Database of numerical profiles representing a set of multiple sequence alignments.
The search detects similarities between query and alignments from this set.
The following databases are available:
Full chains of known 3D structures:
PDB70: PSI-BLAST alignments produced with sequences of PDB full chain representativies (<70% sequence identity) as queries
Structural domains, delineated and classified by expert analysis:
SCOP40 : PSI-BLAST alignments produced with sequences of
SCOP domain representatives in ASTRAL (<40% identity)
as queries (http://astral.berkeley.edu/)
SCOP_TEST_SUBSET : the dataset of ~4000 profiles originally used for PROCAIN parameter optimization and testing : PSI-BLAST alignments produced from ASTRAL domain representatives filtered by 20% sequence identity of structure-based alignments in SCOP superfamilies.
Note: PDB codes are present in the names of SCOP domains that are displayed as hit names.
The PDB code is preceded by letter 'd' and followed by domain identifier; e.g. d1psda1 corresponds to PDB 1psdA, domain 1.
Sequence families, including proteins of known and unknown structure and function:
PFAM (http://pfam.janelia.org/) : full sequence alignments for PFAM families (from distributed file Pfam-A.full)
The PDB representatives are full chains extracted from the whole set of available 3D structures, based on 70% cutoff of sequence identity.
The SCOP representatives are structural domains defined and classified by expert analysis into families, superfamilies, folds, and classes. These representatives are based on 40% identity and are taken from ASTRAL database.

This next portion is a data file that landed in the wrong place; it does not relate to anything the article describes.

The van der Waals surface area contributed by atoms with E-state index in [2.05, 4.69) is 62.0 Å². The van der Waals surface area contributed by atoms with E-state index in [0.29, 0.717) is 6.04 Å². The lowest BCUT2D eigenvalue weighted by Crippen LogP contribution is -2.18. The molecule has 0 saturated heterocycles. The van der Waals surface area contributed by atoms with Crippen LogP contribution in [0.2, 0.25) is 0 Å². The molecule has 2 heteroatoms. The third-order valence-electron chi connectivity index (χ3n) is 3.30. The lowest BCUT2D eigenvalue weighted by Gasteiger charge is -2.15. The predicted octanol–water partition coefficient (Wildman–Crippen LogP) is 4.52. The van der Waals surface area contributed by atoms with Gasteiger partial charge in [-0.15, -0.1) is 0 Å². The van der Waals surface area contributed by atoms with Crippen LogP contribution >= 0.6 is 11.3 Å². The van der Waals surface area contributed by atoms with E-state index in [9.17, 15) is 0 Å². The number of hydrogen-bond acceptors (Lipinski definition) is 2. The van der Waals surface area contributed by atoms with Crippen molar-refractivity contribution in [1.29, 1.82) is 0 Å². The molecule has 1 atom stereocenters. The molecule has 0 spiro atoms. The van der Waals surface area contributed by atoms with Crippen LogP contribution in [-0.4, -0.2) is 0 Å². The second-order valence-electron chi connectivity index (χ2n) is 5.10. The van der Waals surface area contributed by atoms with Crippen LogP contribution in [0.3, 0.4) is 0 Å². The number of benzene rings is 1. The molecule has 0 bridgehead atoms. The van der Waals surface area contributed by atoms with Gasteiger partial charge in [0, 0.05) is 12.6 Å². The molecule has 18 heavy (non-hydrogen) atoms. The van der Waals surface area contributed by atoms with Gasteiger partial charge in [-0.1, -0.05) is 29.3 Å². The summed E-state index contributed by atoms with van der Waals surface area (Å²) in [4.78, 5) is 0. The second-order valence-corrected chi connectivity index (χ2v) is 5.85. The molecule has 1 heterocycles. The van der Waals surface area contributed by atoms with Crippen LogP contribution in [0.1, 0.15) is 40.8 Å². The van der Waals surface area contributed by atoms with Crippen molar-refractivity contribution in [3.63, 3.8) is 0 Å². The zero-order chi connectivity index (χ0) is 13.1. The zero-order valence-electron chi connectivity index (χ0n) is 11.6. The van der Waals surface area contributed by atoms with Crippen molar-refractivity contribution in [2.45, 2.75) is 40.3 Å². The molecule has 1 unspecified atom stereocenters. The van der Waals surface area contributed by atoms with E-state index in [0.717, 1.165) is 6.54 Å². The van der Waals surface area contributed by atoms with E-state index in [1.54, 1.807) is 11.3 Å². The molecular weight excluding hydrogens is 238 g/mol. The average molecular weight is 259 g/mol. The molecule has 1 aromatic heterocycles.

The PDB and ASTRAL sequences are used as queries for the PSI-BLAST searches against NCBI nr database. The resulting multiple sequence alignments (MSAs) of detected homologs are used to generate COMPASS profiles. To allow for the choice of different levels of sequence divergence within MSAs, the user can choose profiles corresponding to different numbers of PSI-BLAST iterations.
PFAM database includes families of both known and unknown 3D structure, covering the protein sequence space more completely. They provide alternative ways of family classification: typically tighter sequence grouping, with more consideration of protein function, and clustering of orthologs from different genomes.
PFAM profiles are generated from full family alignments provided by PFAM.